For A Richer Breakfast, Poach Eggs In Clarified Butter

Poached eggs are a prime example of everything excellent about eggs as food. They're delicate and creamy, and have topped some of the most decadent breakfast recipes ever conceived. What would eggs Benedict or Florentine be without perfectly poached eggs? Cooked in a concoction of water and vinegar, there is nothing special required to get all the excellent richness out of a poached egg. But, if you're someone who wants to dial up the richness even more, consider poaching your eggs in a pot of clarified butter.

Clarified butter is one of those cooking fats that is universally beloved. Removed of its milk solids, proteins, sugar, and water, clarified butter is pure fat.  A staple in French cuisine, clarified butter can help stabilize sauces, sauté steaks and vegetables, cook eggs, or be drizzled over popcorn. It has a refined, nutty flavor that's not bogged down by any of the heavy dairy imparted by milk solids. So, it should come as no shock that poaching an egg in this lipid is only going to maximize its flavor potential. 

Poaching eggs in clarified butter is a simple process. However, it does require diligence as consistent temperatures need to be maintained, and the egg needs to be monitored.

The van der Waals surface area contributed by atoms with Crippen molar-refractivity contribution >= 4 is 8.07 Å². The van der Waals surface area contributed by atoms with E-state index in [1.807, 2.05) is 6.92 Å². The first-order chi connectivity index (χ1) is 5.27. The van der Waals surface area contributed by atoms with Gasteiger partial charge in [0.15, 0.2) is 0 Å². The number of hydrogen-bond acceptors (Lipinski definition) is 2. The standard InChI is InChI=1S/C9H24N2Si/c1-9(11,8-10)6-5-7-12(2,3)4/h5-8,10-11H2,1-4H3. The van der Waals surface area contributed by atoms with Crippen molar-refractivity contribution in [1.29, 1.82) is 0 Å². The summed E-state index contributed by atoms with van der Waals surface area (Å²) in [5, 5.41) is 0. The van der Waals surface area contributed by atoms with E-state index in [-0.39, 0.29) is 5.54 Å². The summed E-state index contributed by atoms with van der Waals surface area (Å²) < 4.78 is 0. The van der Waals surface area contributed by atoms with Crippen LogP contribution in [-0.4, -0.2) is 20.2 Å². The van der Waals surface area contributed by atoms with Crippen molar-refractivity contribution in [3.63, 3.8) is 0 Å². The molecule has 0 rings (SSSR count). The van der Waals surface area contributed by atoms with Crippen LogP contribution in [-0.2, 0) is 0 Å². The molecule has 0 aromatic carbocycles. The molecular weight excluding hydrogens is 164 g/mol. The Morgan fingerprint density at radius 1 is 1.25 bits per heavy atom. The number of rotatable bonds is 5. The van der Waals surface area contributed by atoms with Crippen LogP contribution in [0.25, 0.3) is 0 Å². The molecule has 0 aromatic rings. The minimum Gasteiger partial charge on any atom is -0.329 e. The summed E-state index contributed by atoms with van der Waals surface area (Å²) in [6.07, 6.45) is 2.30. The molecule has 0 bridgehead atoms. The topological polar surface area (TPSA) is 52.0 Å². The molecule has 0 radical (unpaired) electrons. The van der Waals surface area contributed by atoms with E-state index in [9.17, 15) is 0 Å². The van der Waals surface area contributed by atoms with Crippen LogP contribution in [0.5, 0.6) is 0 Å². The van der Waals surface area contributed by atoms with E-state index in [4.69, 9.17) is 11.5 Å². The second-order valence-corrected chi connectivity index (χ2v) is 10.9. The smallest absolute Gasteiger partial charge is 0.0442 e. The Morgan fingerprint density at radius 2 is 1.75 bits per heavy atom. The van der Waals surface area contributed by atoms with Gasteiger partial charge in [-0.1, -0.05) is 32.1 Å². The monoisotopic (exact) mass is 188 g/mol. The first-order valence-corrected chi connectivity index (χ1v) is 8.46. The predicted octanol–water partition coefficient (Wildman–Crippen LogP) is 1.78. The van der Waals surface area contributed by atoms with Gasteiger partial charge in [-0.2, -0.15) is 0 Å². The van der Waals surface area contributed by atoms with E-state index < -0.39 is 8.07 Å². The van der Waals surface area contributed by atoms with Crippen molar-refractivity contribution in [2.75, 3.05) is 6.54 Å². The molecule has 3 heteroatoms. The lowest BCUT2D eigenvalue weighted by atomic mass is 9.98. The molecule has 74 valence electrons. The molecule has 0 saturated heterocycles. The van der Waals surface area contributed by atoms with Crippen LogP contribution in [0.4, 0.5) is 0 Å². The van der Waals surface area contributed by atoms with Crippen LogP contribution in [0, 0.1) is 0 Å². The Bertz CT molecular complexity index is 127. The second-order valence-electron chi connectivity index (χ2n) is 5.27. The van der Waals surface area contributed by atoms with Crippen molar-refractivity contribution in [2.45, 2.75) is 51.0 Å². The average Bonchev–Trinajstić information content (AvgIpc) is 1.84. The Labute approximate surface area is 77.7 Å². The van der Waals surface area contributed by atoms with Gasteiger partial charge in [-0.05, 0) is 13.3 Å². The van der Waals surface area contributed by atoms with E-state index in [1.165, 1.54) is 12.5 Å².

How to poach eggs in clarified butter

Two cups of clarified butter, heated to 170 degrees Fahrenheit (check with a meat thermometer), are required for this method of poaching. As the clarified butter heats, crack two eggs into a bowl. This makes them easier to handle and reduces the risk of shell fragments.

Once the butter has come to temperature, gently add the eggs, and poach for five to seven minutes. You're looking for the egg whites to become completely opaque and the yolk to be cooked but still runny. Remove the eggs with a slotted spoon and serve however you like. As the eggs were poaching, the nutty flavor of the clarified butter was slowly incorporated into the eggs, providing them with an even deeper flavor. There is an amplified, cheesy richness to these eggs that is sure to have you converting to clarified butter as your new poaching method of choice.

If you don't have clarified butter on hand, make some at home. To do so, take some butter and melt it in a pot over medium heat. Once foam begins to rise to the top of the pot, spoon away as much of it as you can before straining it through a fine mesh sieve lined with cheesecloth to catch any remaining solids. The result should be a beautiful, golden cooking fat.